SpaceX tests booster engines

The first rocket engines to be lit at SpaceX’s Boca Chica site since the May 5 flight of the Starship SN15 prototype roared to life a few minutes after 7 p.m. on July 19.

These particular three liquid oxygen/liquid methane-fueled Raptor engines were attached to the first Super Heavy booster stage SpaceX has tested so far, known as Booster No. 3, BN3 or simply B3, which was rolled out from the Boca Chica production complex down S.H. 4 to the launch pad on July 1.

“Full test duration test firing of 3 Raptors on Super Heavy Booster!” SpaceX founder and CEO Elon Musk tweeted Monday.

Standing at 250 feet tall, the B3 is even more visible on the launch pad from miles away than the 165-foot-tall, full-size Starship prototypes, testing of which over the past year has ended in a series of failures and nearly complete successes — until the hitch-free launch, descent and landing of SN15 on an overcast day in May.

The Super Heavy is being designed to push Starship into orbit. Musk wrote on Twitter that, depending on the progress of Super Heavy B4, construction of which started this month, B3 could be outfitted and tested with nine engines.

The fully orbital version of Super Heavy will be fitted with 33 Raptor engines, while Starship itself would feature six to nine Raptors, according to Musk. SpaceX President and Chief Operating Officer Gynne Shotwell said last month that the company was shooting for the first orbital launch of the Starship-Super Heavy this month. If that projection turns out to be overly optimistic, it wouldn’t be the first time for the company.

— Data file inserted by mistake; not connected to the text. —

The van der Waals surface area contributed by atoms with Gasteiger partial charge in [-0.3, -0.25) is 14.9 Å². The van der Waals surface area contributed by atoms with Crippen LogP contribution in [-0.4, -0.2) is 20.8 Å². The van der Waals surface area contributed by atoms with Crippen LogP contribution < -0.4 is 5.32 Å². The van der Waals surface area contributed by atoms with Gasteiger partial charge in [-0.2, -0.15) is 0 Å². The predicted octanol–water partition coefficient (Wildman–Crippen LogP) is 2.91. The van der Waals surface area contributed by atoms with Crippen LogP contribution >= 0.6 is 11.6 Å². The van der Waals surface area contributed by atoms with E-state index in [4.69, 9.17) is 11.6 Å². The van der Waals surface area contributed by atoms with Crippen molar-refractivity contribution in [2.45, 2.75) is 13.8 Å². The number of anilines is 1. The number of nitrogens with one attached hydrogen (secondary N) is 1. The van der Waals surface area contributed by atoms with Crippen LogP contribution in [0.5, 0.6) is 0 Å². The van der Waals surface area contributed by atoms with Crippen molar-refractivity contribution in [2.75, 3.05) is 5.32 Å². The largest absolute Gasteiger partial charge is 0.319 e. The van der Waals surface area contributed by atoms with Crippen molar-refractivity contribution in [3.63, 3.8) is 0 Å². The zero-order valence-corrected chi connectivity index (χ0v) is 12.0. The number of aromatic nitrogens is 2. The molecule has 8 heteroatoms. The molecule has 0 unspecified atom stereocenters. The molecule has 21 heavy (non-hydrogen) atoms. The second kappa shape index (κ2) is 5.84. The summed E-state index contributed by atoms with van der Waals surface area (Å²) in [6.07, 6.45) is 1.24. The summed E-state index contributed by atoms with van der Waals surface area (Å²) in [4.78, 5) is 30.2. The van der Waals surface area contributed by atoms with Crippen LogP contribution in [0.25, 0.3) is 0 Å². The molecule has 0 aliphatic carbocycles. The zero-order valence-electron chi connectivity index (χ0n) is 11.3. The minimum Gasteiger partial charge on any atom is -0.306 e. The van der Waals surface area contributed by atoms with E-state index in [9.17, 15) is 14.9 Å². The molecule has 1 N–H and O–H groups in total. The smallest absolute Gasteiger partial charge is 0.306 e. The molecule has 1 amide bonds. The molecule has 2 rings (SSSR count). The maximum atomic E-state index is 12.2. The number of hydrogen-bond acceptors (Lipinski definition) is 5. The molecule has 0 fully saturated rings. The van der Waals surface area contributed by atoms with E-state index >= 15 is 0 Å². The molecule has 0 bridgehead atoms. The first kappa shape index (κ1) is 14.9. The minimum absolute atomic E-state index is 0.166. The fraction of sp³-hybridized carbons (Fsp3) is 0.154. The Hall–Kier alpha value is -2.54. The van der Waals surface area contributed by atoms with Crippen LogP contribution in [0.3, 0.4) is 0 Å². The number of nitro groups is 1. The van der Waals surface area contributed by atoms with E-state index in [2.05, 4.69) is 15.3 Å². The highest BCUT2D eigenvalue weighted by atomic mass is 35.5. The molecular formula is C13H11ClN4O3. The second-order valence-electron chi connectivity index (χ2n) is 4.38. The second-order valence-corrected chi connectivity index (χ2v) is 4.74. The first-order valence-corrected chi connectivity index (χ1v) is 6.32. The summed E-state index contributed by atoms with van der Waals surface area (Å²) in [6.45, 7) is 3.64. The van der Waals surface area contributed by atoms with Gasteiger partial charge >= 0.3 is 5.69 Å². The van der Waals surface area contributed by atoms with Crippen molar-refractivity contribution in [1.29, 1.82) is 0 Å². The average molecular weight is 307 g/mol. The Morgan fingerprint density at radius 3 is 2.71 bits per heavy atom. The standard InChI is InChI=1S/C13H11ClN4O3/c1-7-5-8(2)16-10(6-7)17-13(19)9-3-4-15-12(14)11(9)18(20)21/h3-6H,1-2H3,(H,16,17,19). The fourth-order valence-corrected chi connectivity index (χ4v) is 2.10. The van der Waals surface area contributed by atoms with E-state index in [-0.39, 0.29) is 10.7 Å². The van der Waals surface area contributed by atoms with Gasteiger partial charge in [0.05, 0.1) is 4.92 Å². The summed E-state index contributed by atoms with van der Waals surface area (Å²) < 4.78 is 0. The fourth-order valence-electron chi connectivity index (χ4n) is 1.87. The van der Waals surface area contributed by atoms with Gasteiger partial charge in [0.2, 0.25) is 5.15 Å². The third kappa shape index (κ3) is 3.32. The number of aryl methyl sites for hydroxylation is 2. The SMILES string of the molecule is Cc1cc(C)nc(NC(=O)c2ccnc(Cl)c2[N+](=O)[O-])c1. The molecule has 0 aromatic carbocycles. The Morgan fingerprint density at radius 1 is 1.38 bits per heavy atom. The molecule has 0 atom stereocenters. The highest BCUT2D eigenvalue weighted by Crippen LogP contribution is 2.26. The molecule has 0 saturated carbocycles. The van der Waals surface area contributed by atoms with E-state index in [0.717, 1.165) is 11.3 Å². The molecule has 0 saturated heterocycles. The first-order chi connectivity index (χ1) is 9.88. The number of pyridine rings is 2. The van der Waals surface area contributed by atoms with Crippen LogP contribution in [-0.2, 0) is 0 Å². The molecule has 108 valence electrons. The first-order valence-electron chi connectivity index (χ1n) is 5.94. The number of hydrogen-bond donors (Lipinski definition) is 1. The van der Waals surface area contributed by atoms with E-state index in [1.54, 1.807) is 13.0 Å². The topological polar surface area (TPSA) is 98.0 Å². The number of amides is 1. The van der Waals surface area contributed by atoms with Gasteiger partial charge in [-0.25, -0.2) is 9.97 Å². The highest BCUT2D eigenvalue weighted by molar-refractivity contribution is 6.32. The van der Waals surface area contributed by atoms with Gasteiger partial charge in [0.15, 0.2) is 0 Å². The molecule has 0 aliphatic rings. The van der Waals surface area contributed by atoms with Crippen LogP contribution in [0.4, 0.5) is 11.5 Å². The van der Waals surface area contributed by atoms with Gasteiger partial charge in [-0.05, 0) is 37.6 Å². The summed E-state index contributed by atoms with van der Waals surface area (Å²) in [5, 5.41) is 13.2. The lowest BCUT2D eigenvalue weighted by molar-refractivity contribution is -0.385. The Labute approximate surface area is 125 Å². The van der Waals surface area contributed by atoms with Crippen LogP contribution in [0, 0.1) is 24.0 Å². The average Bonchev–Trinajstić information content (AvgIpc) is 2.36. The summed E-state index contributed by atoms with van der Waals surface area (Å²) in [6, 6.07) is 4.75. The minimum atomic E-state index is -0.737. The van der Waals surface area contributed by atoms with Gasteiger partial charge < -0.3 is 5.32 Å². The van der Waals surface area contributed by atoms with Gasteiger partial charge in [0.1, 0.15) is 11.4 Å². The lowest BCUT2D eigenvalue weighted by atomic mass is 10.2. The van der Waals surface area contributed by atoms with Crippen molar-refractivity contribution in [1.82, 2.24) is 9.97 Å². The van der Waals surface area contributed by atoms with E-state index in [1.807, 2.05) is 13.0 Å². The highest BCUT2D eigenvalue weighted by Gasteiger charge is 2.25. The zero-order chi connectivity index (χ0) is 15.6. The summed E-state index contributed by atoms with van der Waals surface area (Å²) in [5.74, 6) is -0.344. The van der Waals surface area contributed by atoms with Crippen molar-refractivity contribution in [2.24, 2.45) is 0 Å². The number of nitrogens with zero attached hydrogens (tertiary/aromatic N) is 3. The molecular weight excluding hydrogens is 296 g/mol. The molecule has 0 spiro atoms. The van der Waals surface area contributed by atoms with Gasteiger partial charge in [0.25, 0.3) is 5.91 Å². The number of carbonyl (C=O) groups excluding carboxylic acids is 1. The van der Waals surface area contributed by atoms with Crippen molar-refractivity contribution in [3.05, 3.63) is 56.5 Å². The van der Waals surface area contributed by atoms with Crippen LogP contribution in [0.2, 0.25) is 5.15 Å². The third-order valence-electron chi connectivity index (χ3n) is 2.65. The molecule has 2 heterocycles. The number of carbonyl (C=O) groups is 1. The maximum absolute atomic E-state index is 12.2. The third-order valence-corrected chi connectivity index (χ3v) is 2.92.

At Boca Chica SpaceX is completing an “integration tower” taller than the combined Starship-Super Heavy and which the company says will be used to attach the two stages, resulting in a behemoth nearly 400-foot-tall, almost 100 feet taller than the Statue of Liberty including its pedestal, but not for actual launches.

However, the Federal Aviation Administration last week warned that the tower, which the FAA is including in an ongoing environmental review of SpaceX’s next-phase testing program at Boca Chica, might not be approved, in which case SpaceX would have to take it down.

“The company is building the tower at its own risk,” an FAA spokesman told CNBC on July 14.

What if any impact this will have for orbital launches of Starship-Super Heavy in the near future isn’t clear, though SpaceX is also in the process of converting two former offshore oil rigs into offshore launch platforms for launches next year, according to Musk.

The floating launch pads, one being refitted at the Port of Brownsville and the other at Pascagoula, Miss., have been named Deimos and Phobos after the two moons of Mars. Musk’s plan is for Starship to carry humans to the moon and Mars in the not-too-distant future.

“SpaceX is building floating, superheavy-class spaceports for Mars, moon & hypersonic travel around Earth,” Musk tweeted in July 2020, observing that launches of the Starship-Super Heavy “are not subtle” and that protecting heavily populated areas from extreme noise levels means they would need to take place miles offshore.

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